United States District Court, D. Nebraska
MEMORANDUM AND ORDER
M. GERRARD CHIEF UNITED STATES DISTRICT JUDGE.
matter is before the Court on the denial, initially and upon
reconsideration, of plaintiff Cadero King's application
for disability insurance benefits under Title II of the
Social Security Act, 42 U.S.C. § 401 et seq.
and supplemental social security income benefits under Title
XVI of the Act, 42 U.S.C. § 1381 et
seq. The Court has considered the parties'
filings and the administrative record. The Court finds that
the record supports the Commissioner's decision to deny
benefits, and will affirm that decision.
applied for disability insurance benefits on November 30,
2017. T197, T204. His claims were based on anxiety, chronic
headaches, chronic back pain, and chronic neck pain. T57,
T76. Those claims were denied initially on March 6, 2018, and
upon reconsideration on April 18. T137-44, T148-55. King
appealed and requested a hearing from a Social Security
judge. T157. The Social Security judge held a hearing on
September 20. T26.
October 17, 2018 decision, the Social Security judge noted
that King had previously applied for benefits in 2012, 2015,
and 2016, and been denied, T11. But King had alleged an onset
date in his 2017 application of October 1, 2012-so, the
Social Security judge inferred, King was impliedly asking to
reopen his prior applications. T11. The Social Security judge
found no basis to reopen any of King's prior
applications, however. See Efinchuk v.
Astrue, 480 F.3d 846, 848 (8th Cir. 2007). So the Social
Security judge considered whether King was disabled as of
March 8, 2017-the day following his previous denial-but found
that King wasn't disabled as defined in the Social
Security Act, and therefore wasn't entitled to benefits.
for purposes of the Social Security Act, is defined as the
inability to engage in any substantial gainful activity by
reason of any medically determinable physical or mental
impairment which can be expected to result in death or which
has lasted or can be expected to last for a continuous period
of not less than 12 months. 42 U.S.C. §§ 416(i)
determine whether a claimant is entitled to disability
benefits, the Social Security judge performs a five-step
sequential analysis. 20 C.F.R. § 404.1520(a)(4). At step
one, the claimant has the burden to establish that he
hasn't engaged in substantial gainful activity since his
alleged disability onset date. Cuthrell v. Astrue,
702 F.3d 1114, 1116 (8th Cir. 2013). If the claimant has
engaged in substantial gainful activity, he will be found not
to be disabled; otherwise, at step two, he has the burden to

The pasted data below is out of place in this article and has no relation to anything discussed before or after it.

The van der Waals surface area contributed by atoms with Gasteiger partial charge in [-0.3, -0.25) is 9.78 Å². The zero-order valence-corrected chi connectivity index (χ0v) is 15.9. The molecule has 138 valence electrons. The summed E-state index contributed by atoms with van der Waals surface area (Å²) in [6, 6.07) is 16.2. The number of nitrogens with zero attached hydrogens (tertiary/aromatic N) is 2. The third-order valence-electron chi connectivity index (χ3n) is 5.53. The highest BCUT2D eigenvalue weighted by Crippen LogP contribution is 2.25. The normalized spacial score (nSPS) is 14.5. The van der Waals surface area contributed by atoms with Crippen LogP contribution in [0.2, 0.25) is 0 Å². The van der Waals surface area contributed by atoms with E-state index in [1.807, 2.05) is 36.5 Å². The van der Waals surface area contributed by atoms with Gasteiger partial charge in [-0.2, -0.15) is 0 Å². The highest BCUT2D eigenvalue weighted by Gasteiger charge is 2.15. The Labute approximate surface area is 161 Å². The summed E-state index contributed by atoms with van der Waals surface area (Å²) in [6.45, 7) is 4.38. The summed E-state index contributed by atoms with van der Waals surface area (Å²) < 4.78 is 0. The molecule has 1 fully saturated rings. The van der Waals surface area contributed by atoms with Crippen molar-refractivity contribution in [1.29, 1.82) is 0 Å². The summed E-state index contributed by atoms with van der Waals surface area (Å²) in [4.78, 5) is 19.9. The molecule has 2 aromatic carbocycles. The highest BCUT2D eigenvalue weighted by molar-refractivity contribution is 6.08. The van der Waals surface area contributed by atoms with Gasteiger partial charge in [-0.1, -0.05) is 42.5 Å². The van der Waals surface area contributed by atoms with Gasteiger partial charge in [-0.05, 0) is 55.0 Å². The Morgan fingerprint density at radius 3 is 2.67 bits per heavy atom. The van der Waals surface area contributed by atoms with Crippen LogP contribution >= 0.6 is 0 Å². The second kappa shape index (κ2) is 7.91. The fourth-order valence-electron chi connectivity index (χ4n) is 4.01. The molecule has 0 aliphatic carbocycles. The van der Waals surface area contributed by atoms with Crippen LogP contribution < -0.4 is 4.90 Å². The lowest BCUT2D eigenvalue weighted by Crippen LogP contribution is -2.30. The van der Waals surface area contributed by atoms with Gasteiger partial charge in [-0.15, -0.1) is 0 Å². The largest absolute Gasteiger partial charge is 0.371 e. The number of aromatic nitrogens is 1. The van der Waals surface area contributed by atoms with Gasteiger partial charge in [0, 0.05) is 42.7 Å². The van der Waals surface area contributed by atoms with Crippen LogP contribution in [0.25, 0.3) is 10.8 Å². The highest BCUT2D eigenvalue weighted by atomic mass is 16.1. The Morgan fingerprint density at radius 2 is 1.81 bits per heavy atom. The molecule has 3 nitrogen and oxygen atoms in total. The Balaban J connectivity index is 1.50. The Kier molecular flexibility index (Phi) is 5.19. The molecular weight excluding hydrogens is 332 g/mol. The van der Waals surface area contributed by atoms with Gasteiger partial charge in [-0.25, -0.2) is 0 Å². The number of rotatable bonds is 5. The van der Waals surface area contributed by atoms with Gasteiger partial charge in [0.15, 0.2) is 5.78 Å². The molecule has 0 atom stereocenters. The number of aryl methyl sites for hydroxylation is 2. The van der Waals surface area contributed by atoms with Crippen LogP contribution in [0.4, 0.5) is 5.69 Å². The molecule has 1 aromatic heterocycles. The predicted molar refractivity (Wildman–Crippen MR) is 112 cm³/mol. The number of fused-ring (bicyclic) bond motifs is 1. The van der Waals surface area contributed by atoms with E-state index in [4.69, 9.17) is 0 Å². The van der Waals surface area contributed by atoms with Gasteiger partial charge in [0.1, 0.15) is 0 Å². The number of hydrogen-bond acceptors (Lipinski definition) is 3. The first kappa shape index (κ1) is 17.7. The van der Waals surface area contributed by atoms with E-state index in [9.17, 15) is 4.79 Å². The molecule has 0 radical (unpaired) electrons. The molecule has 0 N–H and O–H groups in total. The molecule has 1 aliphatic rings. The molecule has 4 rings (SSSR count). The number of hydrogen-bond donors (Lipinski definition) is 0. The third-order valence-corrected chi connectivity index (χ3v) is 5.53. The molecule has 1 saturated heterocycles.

prove he has a medically determinable physical or mental
impairment or combination of impairments that significantly
limits his physical or mental ability to perform basic work
three, if the claimant shows that his impairment meets or
equals a presumptively disabling impairment listed in the
regulations, he is automatically found disabled and is
entitled to benefits. Id. Otherwise, the analysis
proceeds to step four. But first, the Social Security judge
must determine the claimant's residual functional
capacity, which is used at steps four and five. 20 C.F.R.
§ 404.1520(a)(4). A claimant's residual functional
capacity is what he can do despite the limitations caused by
any mental or physical impairments. Toland v.
Colvin, 761 F.3d 931, 935 (8th Cir. 2014). At step four,
the claimant has the burden to prove he lacks the residual
functional capacity to perform his past relevant work.
Cuthrell, 702 F.3d at 1116. If the claimant can
still do his past relevant work, he will be found not to be
disabled; otherwise, at step five, the burden shifts to the
Commissioner to prove, considering the claimant's
residual functional capacity, age, education, and work
experience, that there are other jobs in the national economy
the claimant can perform. Id.; Jones v.
Astrue, 619 F.3d 963, 971 (8th Cir. 2010).
Social Security Judge's Findings
one, the Social Security judge found that King hadn't
engaged in substantial gainful activity since the disability
date of March 8, 2017. T14. At step two, the Social Security
judge found that King had three severe impairments: anxiety,
depression, and schizophrenia. T14. But at step three, the
Social Security judge found that King's impairments
didn't meet or equal a presumptively disabling
impairment. T14-16. So, the Social Security judge determined
King's residual functional capacity as follows:
The claimant has the residual functional capacity to perform
a full range of work at all exertional levels but with the
following nonexertional limitations: he is unable to work
with the general public. He can get along appropriately with
coworkers and supervisors under normal supervision. He can
understand, remember, and carry out short and simple
instructions. He cannot perform work around more than 10
people. He is able to maintain attention and concentration
for extended periods for doing simple work. He is capable of
handling his own finances. He can perform activities within a
schedule, maintaining regular attendance and punctuality. He
can maintain an ordinary routine without special supervision.
He is able to respond appropriately to changes in work
setting and be aware of normal hazards and take appropriate
T17. Based on that residual functional capacity, at step
four, the Social Security judge found that King couldn't
perform his past relevant work. T19. But the Social Security
judge found that King was able to perform jobs that exist in
significant numbers in the national economy. T20.
Accordingly, the Social Security judge found that King
wasn't under a disability as defined in the Social
Security Act. T21.
December 11, 2018, the Appeals Council of the Social Security
Administration denied King's request for review. T1.
King's complaint (filing 1) seeks review of the Social
Security judge's decision as the final ...